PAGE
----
“We have had some changeovers and turnover, but for the most part, our staff has been intact for a long time and [it’s] just such a benefit to have that,” he says. “We’re all familiar, we’re all family, we all get along well.”
This sort of retention only comes when the relationship between employer and employee is a two-way street, according to Myers. “Not only do you work for Valley Cycle Center, but Valley Cycle Center has to work for you,” he affirms. “We can’t do this thing as a dictatorship all one-sided and the benefit is a paycheck at the end of the week or the end of the month or whatever. The benefit has to be a daily benefit. It has to be something that for every sale that a salesman makes us has to be fulfilling in its own right and fill multiple cups, not just a financial cup or anything else. We try really hard to create an environment that is enjoyable and fun.”
Any dealer will tell you that finding and retaining technicians is tough nowadays, and Valley Cycle Center is no exception. However, Myers believes that the key to retaining techs lies in giving them a proper service department — a clean, comfortable, well-lit, well-equipped area with all the support techs need. Not only can doing so improve their working conditions but also the overall customer experience.
“We want to reinvest back in the dealership to make this a nice place to work,” Myers says. “Consequently, it bleeds over to our retail.”
Some days, Myers wonders whether Valley Cycle Center is a motorcycle shop or a four-wheeler dealer. Should he be stocking street helmets or snowplows? One day, he wants to get rid of all brands except one, but then the next, he believes diversification is for the better.
This sort of segmentation is what he sees as the greatest challenge in the powersports industry nowadays. Of course, he understands that other parts of the country require such segmentation to keep sales up year-round. In fact, it’s become a natural part of the industry, but sometimes, juggling so many brands with so many different types of vehicles can be a bit much, Myers states.
“I think that’s the biggest challenge for powersports dealers right now is figuring all that stuff out and trying to maximize the most of it,” Myers admits.
Overall, he believes, with Harley-Davidson dealers being the exception, selling only a single line isn’t enough to cut it in the powersports world, precisely because of the ebbs and flows of seasons. However, the difficulty comes in how to reach enough potential buyers of a certain segment.
“Powersports in general has become such a segmented industry,” he says. “With that segmentation has come different buyers or different types of buyers across the line. We used to be a motorcycle shop. When I came to work here, I think 84% of what we sold was two wheel, and we sold some four wheelers in the winter. It was … almost a side hustle, so to speak. Now, we’re dealing with, like I said, horse farmers. We’ve got dairy farmers. We’ve got hunters. We’ve got recreational off-road riders. We’ve got motocross riders. We’ve got street riders. Guys who are commuting from point A to point B. Every single one of those guys are different. It’s not the same buyer. You have to market differently to each one of them, and it’s become hard in our parts.”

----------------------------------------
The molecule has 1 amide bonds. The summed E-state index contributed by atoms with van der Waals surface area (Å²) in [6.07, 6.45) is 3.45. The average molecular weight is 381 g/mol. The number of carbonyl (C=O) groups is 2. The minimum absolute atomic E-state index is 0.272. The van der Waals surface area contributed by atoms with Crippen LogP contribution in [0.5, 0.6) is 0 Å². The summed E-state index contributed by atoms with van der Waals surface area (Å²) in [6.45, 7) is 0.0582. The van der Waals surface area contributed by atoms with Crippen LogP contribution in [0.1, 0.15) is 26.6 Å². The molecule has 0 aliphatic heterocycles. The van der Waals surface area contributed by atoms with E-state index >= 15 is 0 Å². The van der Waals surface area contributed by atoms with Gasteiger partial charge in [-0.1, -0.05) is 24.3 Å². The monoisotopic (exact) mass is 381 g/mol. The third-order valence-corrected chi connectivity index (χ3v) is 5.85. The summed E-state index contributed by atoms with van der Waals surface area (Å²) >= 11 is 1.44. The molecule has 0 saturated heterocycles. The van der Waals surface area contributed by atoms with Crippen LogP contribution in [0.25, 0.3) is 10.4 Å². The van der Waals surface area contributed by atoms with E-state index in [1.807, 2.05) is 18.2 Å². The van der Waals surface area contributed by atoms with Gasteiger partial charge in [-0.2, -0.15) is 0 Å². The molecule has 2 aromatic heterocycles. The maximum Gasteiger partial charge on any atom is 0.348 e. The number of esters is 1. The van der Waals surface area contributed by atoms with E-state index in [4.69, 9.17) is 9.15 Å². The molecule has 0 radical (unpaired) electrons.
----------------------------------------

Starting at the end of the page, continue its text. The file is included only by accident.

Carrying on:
To that end, Valley Cycle Center utilizes Beyond Creative for its marketing services and focuses on targeting those within a 25-mile radius of its store in an effort to capture the majority of its sales in its backyard. The dealership does so through social media advertising (paid and organic), direct mailing and utilizing audience data from people who visit the website. Those visitors, if from a residential address, then get a direct mailer.
“We also use that data to determine our cost per lead, per sale, etc. Essentially to determine if we’re hitting our target or need to modify it to best suit our overall objectives,” Myers explains.
Once people are in the door, Myers’ team relies on building relationships with customers to make sales happen. Although a product will sometimes speak for itself, most other times, you have to sell yourself first before the product, Myers notes.
“Build the relationship first. Identify with that person, build the relationship first, and everything else will fall in second,” Myers says.
Preparing for the Future
Running a business means adapting to the times, and Myers gets many of his ideas for improvement from his 20 Group, finding it extremely beneficial. “I’d like to see all dealers in them, so long as they’re willing to adopt what they learn,” he says. “That’s the tough part — realizing your ideas aren’t the best and ‘this guy over here’ is doing it better. Pride can be an obstruction, but those willing to set that aside usually make for the best operators in the long run.”
Valley Cycle Center uses Spader (www.spader.com) for access to its 20 Group. There are direct and ancillary benefits, such as networking with non-competing dealers and finding out how they operate. “It’s like a board of directors for your business, if you allow it to be,” Myers adds.
In today’s fast-paced world, making a five-year plan is rather obsolete. Now, business owners are better served looking at the next 12 to 24 months. As far as any immediate changes to the dealership go, Valley Cycle Center plans to expand its retail space to accommodate growing inventory — not just in terms of numbers, but also size.
Myers wants to sell the brand-new Polaris Xpedition adventure side-by-side, because he finds it a really cool machine. However, it’s too big to fit on the current show floor. After that — who knows? Myers realizes the industry is constantly evolving and says they will face any hurdles as they come.
“It’s hard to say where we’re going and what’s coming next … but we are hoping to be prepared and be ready for it and be on the front side of things,” Myers concludes.